HaShem’s punishment for their melting away from him was that their corpses (פגר) would fall in the wilderness. Because the word for corpse, (פגר PeGeR), also means to be slack or faint, allegorically it is this behavior that is to be made to fall away through experiences that barrel down and drive directly at a person (מדבר wilderness).46 Furthermore, they expressed concerns that their dependents (their mincingly roaming around experience (טף TaPh),47 would be regarded as those plundered (בז BaZ). In contrast, their being trampled and dug into by experience (plundered),48 would instead be the means of bringing them into the way of disposing oneself to experience (land)4 intended by God. Through their activities (children),49 they will be made to scatter (רעה)50 throughout what barrels down of experience (מדבר wilderness),46 inundations of what is imposed (forty years),31 bearing their flailings (זנותים),51 until their slackness (corpses) is brought to an end.

In response to this decree, the Israelites sought to ascend to the experience (מקום place)52 that HaShem had made explicit to them. But God’s bringing forth of existence was not in their midst because they had rejected (נאץ), failed to remain ever present with (האמן), and melted away (מאס) from it. Despite Moshe’s warning, they heedlessly ascended to the seeing associated with the act of bringing to light what was coming into view (head of the mountain).53,54 However, this impulsive attempt to remedy the situation failed because the repetitive act of plucking into the light what could be clearly understood of God’s bringing forth of existence (ark55 of the covenant56 of HaShem) and the ability to draw out particular things from a midst the many stirring things encountered in experience (Moshe)40 were not with them. In other words, they were unable to see the particular aspects of experience; they could see the forest of experience, but no individual trees. Therefore, an eclipsing of the ability to be mindful of what crowds in (Amaleq)57 and the being subdued by the many things oppressively drawing in from experience (Canaanite)58 struck them, and pounded away at them until the draining of enthusiasm led to a becoming restrained and cut off (חרמה HhoRMaH).59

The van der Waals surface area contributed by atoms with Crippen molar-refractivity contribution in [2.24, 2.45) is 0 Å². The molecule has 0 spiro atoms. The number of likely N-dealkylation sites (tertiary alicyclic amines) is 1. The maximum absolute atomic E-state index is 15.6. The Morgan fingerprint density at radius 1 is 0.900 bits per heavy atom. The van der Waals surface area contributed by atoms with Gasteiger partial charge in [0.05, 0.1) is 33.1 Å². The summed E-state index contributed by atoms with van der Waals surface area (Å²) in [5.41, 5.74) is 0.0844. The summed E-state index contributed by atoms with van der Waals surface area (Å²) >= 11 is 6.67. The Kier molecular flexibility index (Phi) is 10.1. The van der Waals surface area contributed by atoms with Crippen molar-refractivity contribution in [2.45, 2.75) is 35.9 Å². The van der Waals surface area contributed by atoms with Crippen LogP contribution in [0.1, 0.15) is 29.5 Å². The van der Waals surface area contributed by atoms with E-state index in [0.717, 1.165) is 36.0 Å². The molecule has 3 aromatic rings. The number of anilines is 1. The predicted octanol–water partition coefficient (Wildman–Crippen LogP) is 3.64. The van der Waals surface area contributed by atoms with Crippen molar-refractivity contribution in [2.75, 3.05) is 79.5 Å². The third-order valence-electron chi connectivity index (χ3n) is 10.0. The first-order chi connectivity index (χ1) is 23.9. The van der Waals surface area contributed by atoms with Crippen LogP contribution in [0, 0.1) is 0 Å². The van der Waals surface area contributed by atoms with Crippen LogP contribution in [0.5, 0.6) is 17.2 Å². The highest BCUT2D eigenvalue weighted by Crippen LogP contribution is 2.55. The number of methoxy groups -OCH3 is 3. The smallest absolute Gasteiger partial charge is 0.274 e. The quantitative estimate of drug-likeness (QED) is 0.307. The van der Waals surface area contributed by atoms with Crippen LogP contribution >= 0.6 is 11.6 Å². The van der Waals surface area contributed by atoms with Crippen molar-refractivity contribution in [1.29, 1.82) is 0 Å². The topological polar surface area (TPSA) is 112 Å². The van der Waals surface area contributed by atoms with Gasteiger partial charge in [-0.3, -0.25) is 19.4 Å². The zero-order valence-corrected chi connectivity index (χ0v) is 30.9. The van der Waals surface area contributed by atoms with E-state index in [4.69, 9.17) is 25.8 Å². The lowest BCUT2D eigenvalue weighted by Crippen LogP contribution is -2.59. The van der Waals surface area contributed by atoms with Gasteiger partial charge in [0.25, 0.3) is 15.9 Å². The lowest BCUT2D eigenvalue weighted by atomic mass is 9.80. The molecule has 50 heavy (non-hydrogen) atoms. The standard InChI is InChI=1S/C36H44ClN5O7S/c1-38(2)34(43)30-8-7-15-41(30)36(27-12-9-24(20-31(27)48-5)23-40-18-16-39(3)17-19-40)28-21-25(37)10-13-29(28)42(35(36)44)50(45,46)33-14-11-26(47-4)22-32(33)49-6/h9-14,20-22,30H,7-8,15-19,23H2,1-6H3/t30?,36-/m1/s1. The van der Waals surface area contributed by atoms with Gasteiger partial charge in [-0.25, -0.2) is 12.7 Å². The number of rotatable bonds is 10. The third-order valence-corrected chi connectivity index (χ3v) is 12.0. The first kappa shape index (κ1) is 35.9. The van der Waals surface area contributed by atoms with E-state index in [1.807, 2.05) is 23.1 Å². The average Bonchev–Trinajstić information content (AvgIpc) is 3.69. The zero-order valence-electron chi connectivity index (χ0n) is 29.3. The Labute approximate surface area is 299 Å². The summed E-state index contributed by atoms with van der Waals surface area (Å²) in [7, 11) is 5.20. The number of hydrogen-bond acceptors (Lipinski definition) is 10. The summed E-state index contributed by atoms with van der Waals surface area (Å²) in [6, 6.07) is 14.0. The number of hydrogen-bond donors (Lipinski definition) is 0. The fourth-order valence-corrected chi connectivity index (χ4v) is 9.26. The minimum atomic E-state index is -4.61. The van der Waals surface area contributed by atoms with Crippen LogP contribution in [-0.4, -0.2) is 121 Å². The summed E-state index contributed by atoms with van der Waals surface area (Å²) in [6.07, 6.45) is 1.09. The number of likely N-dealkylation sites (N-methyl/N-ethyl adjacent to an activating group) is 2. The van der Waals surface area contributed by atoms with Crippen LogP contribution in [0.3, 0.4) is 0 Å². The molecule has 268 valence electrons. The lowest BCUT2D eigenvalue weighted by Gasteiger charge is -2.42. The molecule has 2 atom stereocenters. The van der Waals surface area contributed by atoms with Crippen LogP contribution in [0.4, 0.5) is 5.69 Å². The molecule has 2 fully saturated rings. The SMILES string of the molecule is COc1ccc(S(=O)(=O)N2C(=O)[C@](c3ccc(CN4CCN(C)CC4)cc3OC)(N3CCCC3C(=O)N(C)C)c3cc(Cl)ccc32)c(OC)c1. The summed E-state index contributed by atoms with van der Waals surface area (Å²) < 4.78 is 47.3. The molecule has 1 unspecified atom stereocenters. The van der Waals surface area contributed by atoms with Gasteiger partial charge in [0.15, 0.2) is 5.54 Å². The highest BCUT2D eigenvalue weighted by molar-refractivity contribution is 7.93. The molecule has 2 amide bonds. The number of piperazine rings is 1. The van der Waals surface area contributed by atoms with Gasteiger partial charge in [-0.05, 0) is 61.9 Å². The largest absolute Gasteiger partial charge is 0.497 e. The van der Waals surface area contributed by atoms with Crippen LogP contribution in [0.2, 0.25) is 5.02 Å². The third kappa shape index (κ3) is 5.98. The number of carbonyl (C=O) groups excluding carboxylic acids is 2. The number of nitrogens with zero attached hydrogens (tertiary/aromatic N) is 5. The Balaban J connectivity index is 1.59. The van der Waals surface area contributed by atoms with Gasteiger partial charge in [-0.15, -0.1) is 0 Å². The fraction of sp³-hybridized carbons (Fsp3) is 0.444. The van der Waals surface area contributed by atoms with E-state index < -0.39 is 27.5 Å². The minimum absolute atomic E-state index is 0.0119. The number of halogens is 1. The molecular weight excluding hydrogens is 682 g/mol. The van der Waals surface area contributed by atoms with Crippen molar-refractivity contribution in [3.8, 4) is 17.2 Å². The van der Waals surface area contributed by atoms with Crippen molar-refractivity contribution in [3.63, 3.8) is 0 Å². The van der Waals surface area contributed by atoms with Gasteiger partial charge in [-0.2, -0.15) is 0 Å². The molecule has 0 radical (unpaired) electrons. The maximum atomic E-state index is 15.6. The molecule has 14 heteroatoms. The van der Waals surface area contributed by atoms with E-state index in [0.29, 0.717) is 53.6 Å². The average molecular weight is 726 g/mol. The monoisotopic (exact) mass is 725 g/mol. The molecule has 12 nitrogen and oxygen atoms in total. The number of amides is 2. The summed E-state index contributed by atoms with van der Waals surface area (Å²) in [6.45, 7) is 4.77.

Libation Offerings:
It is within the previously mentioned context of their having been cut off by the inability to be mindful with the enormity of potential within experience that a number of ritual offerings are commanded by HaShem. The first, often referred to as the libation offering because it adds an offering of wine to other previously mentioned offerings, is in fact an offering to be made when a person is confronted by an enormity of opportunities with which to engage. The text says: “when you come into the land of your settlements that I am giving to you.” This represents a person’s coming into an act of disposing oneself to a settling in of many opportunities given by God. In order to observe these many opportunities, they are to make an investigation (cattle)60 or contemplate them from a distance (flock)61 by meandering about things so as to be mentally occupied with them (עלה)62 or by flowing forth to things (זבח);63 for the purpose of an act of exclusive devotion (נדר),64 or an act of freely devoting attention (נדבה),65 or in being enduring mentally present with things (מועד).66 Next, the person is to approach more closely with a minchah offering, an offering of leaning in67 toward the thing observed. Depending on which animal is being offered, the minchah offering consists of a specified amount of flour, a specified fraction of a HyN (הין) of oil, and is accompanied by a specified fraction of a HyN (הין) of wine. The word HyN (הין), representing a little less than six liters of liquid, possibly evolved from the word HoN (הון) meaning a substantial amount. Etymologically, that would make it related to HaeN (הן here) and HiNaeH (הנה see here),45 which have allegorical meanings of being substantially present and mindfully present, respectfully.

With an act of pressing into something in experience (כבש sheep),68 a person’s leaning in (minchah) must consist of an act of bearing down (tenth),69 mixed with an inundating amount (fourth)31 of mental presence (hin), of exuding outward (oil),7 and of becoming overwhelmed (wine)70 regarding one’s pouring forth.

With an act of ramming in with initiative (איל ram),71 a person’s leaning in (minchah) must consist of repetitive acts of bearing down (two tenths), mixed with an act of exuding into experience (oil),7 a suspending (third)72 of mental presence (hin), and of becoming overwhelmed (wine)70 regarding one’s pouring forth.

With an act of making an investigation (בקר cattle),60 a person’s leaning in (minchah) must consist of one’s suspending acts of bearing down (three tenths), mixed with an exuding into experience (oil),7 a driving in (half)73 of mental presence (hin), and of becoming overwhelmed (wine)70 regarding one’s pouring forth.

It is further stipulated that with other offerings a similar procedure shall be done, according to the impression made (ככה as so)74 and according to the recounting (number).75 This applies to an act of visually fixing upon something (ox),76 the one of being mentally sharp (one);77 or for an act of ramming into something,71 the one of being mentally sharp (one);77 or for an act of longing for something (שה)78 from among the many things pushing in (sheep)68 or among the many things that are intense (goats).79 The degree of one’s being mentally present and the degree to which one becomes overwhelmed depends on the manner in which an experience is approached.

Challah: